Missing data are ubiquitous in almost every area of scientific
inquiry, especially in health sciences research involving human
subjects, and have important implications for data analysis. At the
very least, there is a loss of information and reduction in precision
of inference on the population of interest relative to that
intended. Of greater concern is the potential for biased inference
that can result if the reasons for missingness are related to outcomes
of interest. Accordingly, principled methods to take this challenge
into appropriate account are required. This course will provide an
overview of modern statistical frameworks and methods for analysis in
the presence of missing data. Both methodological developments and
applications will be emphasized.
Course prerequisites
ST 522,
Statistical Theory II, and
ST 552,
Linear Models and Variance Components, or equivalents. Students should also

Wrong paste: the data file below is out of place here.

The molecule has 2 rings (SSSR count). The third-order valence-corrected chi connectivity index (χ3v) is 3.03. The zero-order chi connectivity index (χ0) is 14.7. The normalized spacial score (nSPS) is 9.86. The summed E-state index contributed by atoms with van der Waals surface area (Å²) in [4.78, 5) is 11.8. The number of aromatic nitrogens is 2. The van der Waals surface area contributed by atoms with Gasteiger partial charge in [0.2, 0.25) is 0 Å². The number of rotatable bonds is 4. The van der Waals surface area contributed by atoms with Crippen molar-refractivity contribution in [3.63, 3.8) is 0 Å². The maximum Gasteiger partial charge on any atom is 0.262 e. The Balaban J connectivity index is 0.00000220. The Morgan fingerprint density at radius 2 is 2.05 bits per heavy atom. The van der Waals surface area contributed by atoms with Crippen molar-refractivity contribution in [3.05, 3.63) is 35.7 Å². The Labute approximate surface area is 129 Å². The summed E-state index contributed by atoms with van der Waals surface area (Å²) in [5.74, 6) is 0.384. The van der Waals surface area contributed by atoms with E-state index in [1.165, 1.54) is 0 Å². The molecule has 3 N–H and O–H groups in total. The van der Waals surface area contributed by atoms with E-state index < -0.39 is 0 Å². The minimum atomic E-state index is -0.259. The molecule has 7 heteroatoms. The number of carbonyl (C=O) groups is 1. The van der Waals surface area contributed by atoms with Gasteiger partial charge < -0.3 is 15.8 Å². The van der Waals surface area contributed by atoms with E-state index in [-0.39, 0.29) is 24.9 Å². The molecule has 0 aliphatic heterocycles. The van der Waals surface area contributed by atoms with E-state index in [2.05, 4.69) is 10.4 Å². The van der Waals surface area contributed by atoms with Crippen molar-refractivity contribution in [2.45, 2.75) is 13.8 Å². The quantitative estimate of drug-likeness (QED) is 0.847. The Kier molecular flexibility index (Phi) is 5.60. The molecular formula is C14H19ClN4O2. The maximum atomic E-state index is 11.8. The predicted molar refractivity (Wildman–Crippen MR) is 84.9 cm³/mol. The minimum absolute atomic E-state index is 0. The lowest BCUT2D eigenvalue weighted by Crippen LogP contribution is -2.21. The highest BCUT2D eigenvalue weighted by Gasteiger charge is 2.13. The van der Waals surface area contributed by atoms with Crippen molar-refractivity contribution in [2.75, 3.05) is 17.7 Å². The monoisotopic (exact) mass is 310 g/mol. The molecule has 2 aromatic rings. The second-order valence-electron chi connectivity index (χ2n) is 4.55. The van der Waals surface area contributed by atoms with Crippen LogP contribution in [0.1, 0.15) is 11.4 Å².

have been exposed to SAS and R and have reasonable proramming skills.
Please see the instructors if you have questions about the
suitability of your background.
Course topics

Introduction and Motivation:
Challenges posed by missing data, Statistical framework, Missing data
mechanisms (Missing Completely at Random, Missing at Random,
Missing Not At Random), Review of estimating equations
 Naive Methods: Complete
case and available case methods, Simple imputation methods, Last Observation
Carried Forward (LOCF)
 Likelihoodbased Methods Under Missing At Random (MAR):
Review of ML estimation for full data, Factorization of the density, Observed data
likelihood and ignorability, ExpectationMaximization (EM) algorithm, Missing information
principle, Bayesian inference
 Multiple Imputation Methods Under MAR:
Fundamentals, Proper versus improper imputation, Rubin's variance formula Asymptotic
results, Imputation from multivariate normal distribution, Multiple Imputation by Chained Equations
 Inverse Probability Weighted Methods
Under MAR: Weighted generalized estimating equations for
longitudinal data with dropout, Inverse weighting at the occasion and individual
levels, Doubly robust estimation
 Pattern Mixture Models: Rationale, Modeling strategies
 Sensitivity Analysis to Deviations from MAR:
Challenges under Missing Not At Random (MNAR), Estimation of a single mean, Longitudinal data with dropout
See the class notes for more detailed information